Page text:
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Observed by more than a billion people across many faiths, Diwali which celebrates the triumph of light over darkness originates from the Sanskrit Deepavali meaning row of lamps. It is a very significant festival in the Vedic tradition.  The festival usually falls around the darkest day of the year.  This year it begins on November 1st and carries right through until the 6th November.

What is Diwali?

Observed by more than a billion people across many faiths, Diwali which celebrates the triumph of light over darkness originates from the Sanskrit Deepavali meaning row of lamps. It is a very significant festival in the Vedic tradition.  The festival usually falls around the darkest day of the year.  This year it begins on November 1st and carries right through until the 6th November.

The most significant day is Lakshmi Puja, the 4th in alignment with the new moon, at this time we celebrate the light of all lights that is within us and is innately radiant and abundant.

Lighting of lamps

All over India, homes are filled with lights & brightly burning clay lamps known as ‘diyas’.  Some say that the oil in the diya represents the dirt in the human mind such as hatred, lust, greed & jealousy etc. (the darkness) & the cotton used to make the wick is symbolic of ‘atman’ or self/soul (the light).

Diyas also signify purity, goodness, good-luck & power.

Celebrations!

Like many traditions all over the world this festival is about coming together to celebrate, to eat and share good food together, to decorate the home and oneself by wearing new clothes, etc.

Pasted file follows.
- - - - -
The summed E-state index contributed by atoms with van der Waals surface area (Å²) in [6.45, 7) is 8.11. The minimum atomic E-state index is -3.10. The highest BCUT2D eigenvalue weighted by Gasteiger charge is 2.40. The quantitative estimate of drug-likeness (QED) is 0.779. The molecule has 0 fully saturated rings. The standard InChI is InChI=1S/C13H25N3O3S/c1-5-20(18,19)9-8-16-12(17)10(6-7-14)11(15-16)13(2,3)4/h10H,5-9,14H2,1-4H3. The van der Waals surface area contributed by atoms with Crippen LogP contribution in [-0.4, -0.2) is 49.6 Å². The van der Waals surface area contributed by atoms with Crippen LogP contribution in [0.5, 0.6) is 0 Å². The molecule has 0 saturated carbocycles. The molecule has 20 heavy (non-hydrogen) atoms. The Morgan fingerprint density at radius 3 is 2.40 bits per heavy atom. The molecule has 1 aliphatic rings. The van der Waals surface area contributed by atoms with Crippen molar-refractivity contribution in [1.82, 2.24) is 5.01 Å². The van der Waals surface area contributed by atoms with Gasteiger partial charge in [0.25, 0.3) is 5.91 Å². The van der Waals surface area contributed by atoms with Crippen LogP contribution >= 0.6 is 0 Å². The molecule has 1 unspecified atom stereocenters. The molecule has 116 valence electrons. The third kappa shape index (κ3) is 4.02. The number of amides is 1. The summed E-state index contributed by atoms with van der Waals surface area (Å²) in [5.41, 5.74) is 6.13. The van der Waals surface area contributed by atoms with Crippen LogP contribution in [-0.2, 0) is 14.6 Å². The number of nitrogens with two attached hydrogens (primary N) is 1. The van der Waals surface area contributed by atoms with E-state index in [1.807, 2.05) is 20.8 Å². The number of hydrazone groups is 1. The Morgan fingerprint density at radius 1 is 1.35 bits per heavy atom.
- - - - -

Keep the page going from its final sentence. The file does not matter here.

Through these turbulent times, we feel it is of greatest importance to come together with the intention of sharing the light. Not just for ourselves and our immediate community, but to wish for light for the collective & for all beings particularly around such an auspicious time as this, a time that has the power of history and tradition behind it.

Also, we can do all of the external material things such as decorating our homes and wearing nice clothes but unless we do the many different practices of yoga to cultivate an inner brightness, how can we expect to be radiating light when ours has been extinguished.  It takes an equal amount of movement and stillness, activity and rest, focus and creativity, discipline and play and an awareness over this special time of that which we take in via the senses in order to be bright.

Celebrate with us

So if you haven’t already, why not book one of our retreat days here.  You can use the code Jyoti if you share the light & book with a friend – this entitles you to the offer of £108pp instead of £120pp.

Unsure if you can spare a whole day? Why not still pop in and immerse yourself in our vibration of light and treat yourself to a treatment with one of our special guest therapists and light workers.

All of their offerings can by found here.

We also have the wonderful Pinky Patel doing mehndi henna designs on Sunday 7th Nov. Carry the energy of Diwali with you in to the week ahead by booking your appointment now. You can contact Pinky directly on 07863113772 or visit her fb page and use the ‘Book now’ button.

A blessing for you

And if for some reason you can’t make it to us that weekend, here is a Diwali blessing just for you.

  • May the Light of Understanding Shine in your Mind
  • May the Light of Harmony Glow in your Home
  • May the Light of Service Shine Forth Ceaselessly from your Hands
  • May the Light of Peace Emanate from your Being
  • May your Presence Light the Lamp of Love and Peace wherever you go’.

~ Swami Chidanand Saraswati

Brightest Blessings
Faye & Samantha

🙏🏼💫

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